Teaching had been my ministry and I had loved waking up in the morning to go in, revising long laid plans in my head as I drove: what had worked and what hadn't, which students needed more practice etc.  Driving was for planning and centered prayer, noticing what was new, grinning at yesterday, being friends with Jesus.  Each day I remembered and smiled at my Grandmother's admonition to "be kind."  She had been my art teacher in high school, and she was not kind to me.  In an attempt to avoid favoritism, she had aimed her sharpest comments at me.  Now I wonder if she just wanted me to be excellent, but she was decidedly not kind and I often fought back tears while trying to meet the goal just out of reach by time or by talent.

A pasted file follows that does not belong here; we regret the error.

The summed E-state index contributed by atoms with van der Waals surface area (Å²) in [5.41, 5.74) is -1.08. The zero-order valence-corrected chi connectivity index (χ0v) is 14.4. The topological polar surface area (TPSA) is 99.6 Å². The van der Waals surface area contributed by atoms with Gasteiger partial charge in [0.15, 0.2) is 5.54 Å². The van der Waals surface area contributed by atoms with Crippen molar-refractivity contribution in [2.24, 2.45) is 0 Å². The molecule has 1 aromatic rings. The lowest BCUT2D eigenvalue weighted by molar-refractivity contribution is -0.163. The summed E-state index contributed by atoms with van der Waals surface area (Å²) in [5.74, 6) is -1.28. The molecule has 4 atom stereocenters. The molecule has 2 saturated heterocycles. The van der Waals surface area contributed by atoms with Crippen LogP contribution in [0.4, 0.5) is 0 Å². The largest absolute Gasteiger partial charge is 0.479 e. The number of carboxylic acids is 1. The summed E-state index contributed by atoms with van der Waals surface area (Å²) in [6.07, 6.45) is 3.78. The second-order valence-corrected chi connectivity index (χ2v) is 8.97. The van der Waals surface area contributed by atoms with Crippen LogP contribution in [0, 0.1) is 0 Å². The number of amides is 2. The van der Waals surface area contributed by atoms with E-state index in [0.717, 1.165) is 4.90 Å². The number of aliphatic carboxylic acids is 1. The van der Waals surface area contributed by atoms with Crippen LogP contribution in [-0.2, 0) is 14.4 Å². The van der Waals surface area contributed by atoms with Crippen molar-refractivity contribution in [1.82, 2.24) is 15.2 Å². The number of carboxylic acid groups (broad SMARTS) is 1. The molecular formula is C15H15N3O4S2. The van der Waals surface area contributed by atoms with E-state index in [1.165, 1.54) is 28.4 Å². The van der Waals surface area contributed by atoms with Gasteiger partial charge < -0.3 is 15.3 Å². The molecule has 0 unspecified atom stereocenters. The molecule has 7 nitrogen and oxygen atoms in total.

As a teacher in love with learning, I think I was kind.  To my own surprise, I was also very conservative in demanding students learn basic skills and formats as well as the creative writing and inquiry that I so loved releasing. Hard that, to want to follow them into the future but to demand observant attention to their artifacts, a kind of meta-learning.  They always "got it" by the end of the year when they put together portfolios of their work along with self-evaluation essays.  These were the real gifts to me and to themselves.  Not everyone cared (understatement) and some hated the classes I taught, but I hope that some will remember how it felt to know they were good because they knew what to look for--to know they were good because they applied this skill to things that mattered to them, not to me or anyone else.  I hope someday when raising children or singing to fans or studying or pumping gas, they will see that as a gift.  Meanwhile, the gift I gave myself is that I did not compromise what education is to me.  I did not cave in to the conformity forced around me.